LORD  BYRON  and  his  TIMES
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Letters and Journals of Lord Byron
Lord Byron to Thomas Moore, 2 March 1815

Life of Byron: to 1806
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Life of Byron: 1810
Life of Byron: 1811
Life of Byron: 1812
Life of Byron: 1813
Life of Byron: 1814
Life of Byron: 1815
Life of Byron: 1816 (I)
Life of Byron: 1816 (II)
Life of Byron: 1817
Life of Byron: 1818
Life of Byron: 1819
Life of Byron: 1820
Life of Byron: 1821
Life of Byron: 1822
Life of Byron: 1823
Life of Byron: 1824
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“March 2d, 1815.

Jeffrey has sent me the most friendly of all possible letters, and has accepted * *’s article. He says he has long liked not only, &c. &c. but my ‘character.’ This must be your doing, you dog—ar’n’t you ashamed of yourself, knowing me so well? This is what one gets for having you for a father confessor.

“I feel merry enough to send you a sad song*. You once asked me for some words which you would set. Now you may set or not, as you like,—but there they are, in a legible hand†, and not in mine, but of my own scribbling; so you may say of them what you please. Why don’t you write to me? I shall make you ‘a speech‡’ If you don’t respond quickly.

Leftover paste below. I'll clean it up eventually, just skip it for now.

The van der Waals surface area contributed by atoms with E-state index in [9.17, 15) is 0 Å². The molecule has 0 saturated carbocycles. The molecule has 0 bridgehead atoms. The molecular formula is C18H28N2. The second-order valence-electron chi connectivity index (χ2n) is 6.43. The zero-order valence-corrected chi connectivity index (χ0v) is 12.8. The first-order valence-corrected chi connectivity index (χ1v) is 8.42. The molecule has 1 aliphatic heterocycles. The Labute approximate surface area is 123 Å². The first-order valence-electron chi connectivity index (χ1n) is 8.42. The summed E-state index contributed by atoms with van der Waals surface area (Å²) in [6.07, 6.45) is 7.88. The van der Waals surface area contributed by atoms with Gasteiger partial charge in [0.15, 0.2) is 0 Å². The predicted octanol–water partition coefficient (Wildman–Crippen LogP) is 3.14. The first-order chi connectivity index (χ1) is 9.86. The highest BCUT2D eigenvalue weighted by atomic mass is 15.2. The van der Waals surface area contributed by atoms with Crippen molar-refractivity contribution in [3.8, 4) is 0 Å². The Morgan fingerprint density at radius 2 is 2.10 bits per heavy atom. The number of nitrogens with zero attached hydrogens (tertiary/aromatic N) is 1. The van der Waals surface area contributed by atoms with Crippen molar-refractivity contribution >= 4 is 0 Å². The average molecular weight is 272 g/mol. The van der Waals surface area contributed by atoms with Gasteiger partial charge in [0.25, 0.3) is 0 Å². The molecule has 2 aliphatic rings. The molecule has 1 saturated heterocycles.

“I am in such a state of sameness and stagnation, and so totally occupied in consuming the fruits—and sauntering—and playing dull games at cards—and yawning—and trying to read old Annual Registers and the daily papers—and gathering shells on the shore—and watching

* The verses enclosed were those melancholy ones, now printed in his works. “There’s not a joy the world can give like those it takes away.”

† The MS. was in the handwriting of Lady Byron.

‡ These allusions to “a speech” are connected with a little incident, not worth mentioning, which had amused us both when I was in town. He was rather fond (and had been so, always so, as may be seen in his early letters) of thus harping an some conventional phrase or joke.

A. D. 1815. LIFE OF LORD BYRON. 609
the growth of stunted gooseberry bushes in the garden—that I have neither time nor sense to say more than

“Yours ever,

“P.S. I open my letter again to put a question to you. What would Lady C—k, or any other fashionable Pidcock, give to collect you and Jeffrey and me to one party? I have been answering his letter, which suggested this dainty query. I can’t help laughing at the thoughts of your face and mine; and our anxiety to keep the Aristarch in good humour during the early part of a compotation, till we got drunk enough to make him ‘a speech.’ I think the critic would have much the best of us—of one, at least—for I don’t think diffidence (I mean social) is a disease of yours.”